Few could accuse Peter Bier's engineering lectures of being boring.
When it comes to keeping students from nodding off, the Auckland University engineering science, maths and programming teaching fellow has more than a few tricks to transform a lecture theatre into live theatre.
And it frequently involves riding a unicycle and juggling, sometimes at the same time.
The self-confessed circus aficionado has found a way to combine his unusual leisure-time passion of unicycling and balancing acts with shaping the minds of the next generation of engineers.
With an office filled with hula hoops and a variety of juggling paraphernalia, the 37-year-old schedules a break midway through lectures with a quick performance from his repertoire of tricks.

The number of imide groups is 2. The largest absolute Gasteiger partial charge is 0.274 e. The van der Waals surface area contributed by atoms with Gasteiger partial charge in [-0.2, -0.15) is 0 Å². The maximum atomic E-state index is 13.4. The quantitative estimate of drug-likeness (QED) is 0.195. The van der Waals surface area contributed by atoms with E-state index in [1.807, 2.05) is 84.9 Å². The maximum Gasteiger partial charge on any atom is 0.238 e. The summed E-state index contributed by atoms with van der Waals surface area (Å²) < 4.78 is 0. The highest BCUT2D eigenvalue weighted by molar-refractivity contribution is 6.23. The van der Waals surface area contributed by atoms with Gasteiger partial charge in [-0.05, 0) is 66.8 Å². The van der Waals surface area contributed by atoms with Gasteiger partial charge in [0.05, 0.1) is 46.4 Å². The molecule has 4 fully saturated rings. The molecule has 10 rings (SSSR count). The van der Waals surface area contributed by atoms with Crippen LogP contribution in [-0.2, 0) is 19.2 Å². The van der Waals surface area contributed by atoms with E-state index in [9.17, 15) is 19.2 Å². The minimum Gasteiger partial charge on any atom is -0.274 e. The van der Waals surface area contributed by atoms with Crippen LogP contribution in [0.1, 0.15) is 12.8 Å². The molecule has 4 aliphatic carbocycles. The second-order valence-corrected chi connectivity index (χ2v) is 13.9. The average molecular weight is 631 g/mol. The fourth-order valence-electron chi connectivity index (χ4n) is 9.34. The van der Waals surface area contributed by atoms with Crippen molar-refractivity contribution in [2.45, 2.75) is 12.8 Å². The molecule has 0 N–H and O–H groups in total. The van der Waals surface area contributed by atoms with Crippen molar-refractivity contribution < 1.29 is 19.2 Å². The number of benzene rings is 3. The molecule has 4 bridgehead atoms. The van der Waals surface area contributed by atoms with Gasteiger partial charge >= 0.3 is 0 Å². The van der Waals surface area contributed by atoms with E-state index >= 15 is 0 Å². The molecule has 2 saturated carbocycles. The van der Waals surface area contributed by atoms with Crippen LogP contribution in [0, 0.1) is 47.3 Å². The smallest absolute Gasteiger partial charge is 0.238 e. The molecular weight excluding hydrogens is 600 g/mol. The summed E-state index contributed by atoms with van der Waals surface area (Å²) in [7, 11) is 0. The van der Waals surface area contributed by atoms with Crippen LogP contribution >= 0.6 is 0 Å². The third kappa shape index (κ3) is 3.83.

Bier, a former national representative unicyclist, said it gave students something to look forward to and made memorable demonstrations of mathematical and scientific principles.
"Certain classes and topics lend themselves to different kinds of tricks," Bier said.
"If it's something such as rotational inertia I'll pull out my diablo, which is like a giant yo-yo that spins around, and I'll do a bunch of tricks and talk about the physics of what's going on.
"And if I'm talking about projectile motion, instead of thinking about firing a bullet, I'll throw juggling balls around the room and we can talk about the physics of a juggling ball as it goes up and down."
He said surveys showed students appreciated watching the entertainment as it helped them to focus in the second half of lectures.
"Your students enjoy it a lot more if you're passionate about your subject area. And if you bring some of your personality in, they enjoy it even more," Bier said.
"I enjoyed working as an engineer and a mathematician but I also love circus and related stuff. It's fun to bring those two together."